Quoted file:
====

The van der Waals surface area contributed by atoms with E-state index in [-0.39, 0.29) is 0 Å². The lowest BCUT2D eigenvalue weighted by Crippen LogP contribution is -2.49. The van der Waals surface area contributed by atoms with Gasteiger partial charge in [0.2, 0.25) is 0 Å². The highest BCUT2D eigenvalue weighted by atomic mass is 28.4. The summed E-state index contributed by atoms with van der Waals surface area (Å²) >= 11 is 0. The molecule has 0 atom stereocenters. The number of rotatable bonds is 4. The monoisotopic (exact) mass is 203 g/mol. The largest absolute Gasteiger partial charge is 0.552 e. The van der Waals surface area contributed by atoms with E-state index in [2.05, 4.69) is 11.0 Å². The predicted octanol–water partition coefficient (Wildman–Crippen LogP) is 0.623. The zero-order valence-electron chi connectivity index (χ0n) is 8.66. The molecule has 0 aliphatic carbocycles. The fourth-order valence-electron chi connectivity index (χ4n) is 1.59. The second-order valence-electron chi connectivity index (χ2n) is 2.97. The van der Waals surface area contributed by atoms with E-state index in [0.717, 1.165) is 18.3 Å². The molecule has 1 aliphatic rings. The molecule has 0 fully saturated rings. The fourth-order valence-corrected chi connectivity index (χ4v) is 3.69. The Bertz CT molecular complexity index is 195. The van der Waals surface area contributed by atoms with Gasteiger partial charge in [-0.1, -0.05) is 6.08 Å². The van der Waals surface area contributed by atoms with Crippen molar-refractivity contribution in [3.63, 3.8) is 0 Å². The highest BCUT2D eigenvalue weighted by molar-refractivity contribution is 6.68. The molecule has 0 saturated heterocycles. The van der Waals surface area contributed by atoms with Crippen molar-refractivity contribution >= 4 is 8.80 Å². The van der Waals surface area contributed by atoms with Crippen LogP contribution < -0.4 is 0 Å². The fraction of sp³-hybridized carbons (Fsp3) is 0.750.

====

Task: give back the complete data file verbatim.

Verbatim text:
The van der Waals surface area contributed by atoms with E-state index in [-0.39, 0.29) is 0 Å². The lowest BCUT2D eigenvalue weighted by Crippen LogP contribution is -2.49. The van der Waals surface area contributed by atoms with Gasteiger partial charge in [0.2, 0.25) is 0 Å². The highest BCUT2D eigenvalue weighted by atomic mass is 28.4. The summed E-state index contributed by atoms with van der Waals surface area (Å²) >= 11 is 0. The molecule has 0 atom stereocenters. The number of rotatable bonds is 4. The monoisotopic (exact) mass is 203 g/mol. The largest absolute Gasteiger partial charge is 0.552 e. The van der Waals surface area contributed by atoms with E-state index in [2.05, 4.69) is 11.0 Å². The predicted octanol–water partition coefficient (Wildman–Crippen LogP) is 0.623. The zero-order valence-electron chi connectivity index (χ0n) is 8.66. The molecule has 0 aliphatic carbocycles. The fourth-order valence-electron chi connectivity index (χ4n) is 1.59. The second-order valence-electron chi connectivity index (χ2n) is 2.97. The van der Waals surface area contributed by atoms with E-state index in [0.717, 1.165) is 18.3 Å². The molecule has 1 aliphatic rings. The molecule has 0 fully saturated rings. The fourth-order valence-corrected chi connectivity index (χ4v) is 3.69. The Bertz CT molecular complexity index is 195. The van der Waals surface area contributed by atoms with Gasteiger partial charge in [-0.1, -0.05) is 6.08 Å². The van der Waals surface area contributed by atoms with Crippen molar-refractivity contribution in [3.63, 3.8) is 0 Å². The highest BCUT2D eigenvalue weighted by molar-refractivity contribution is 6.68. The molecule has 0 saturated heterocycles. The van der Waals surface area contributed by atoms with Crippen molar-refractivity contribution >= 4 is 8.80 Å². The van der Waals surface area contributed by atoms with Crippen LogP contribution < -0.4 is 0 Å². The fraction of sp³-hybridized carbons (Fsp3) is 0.750.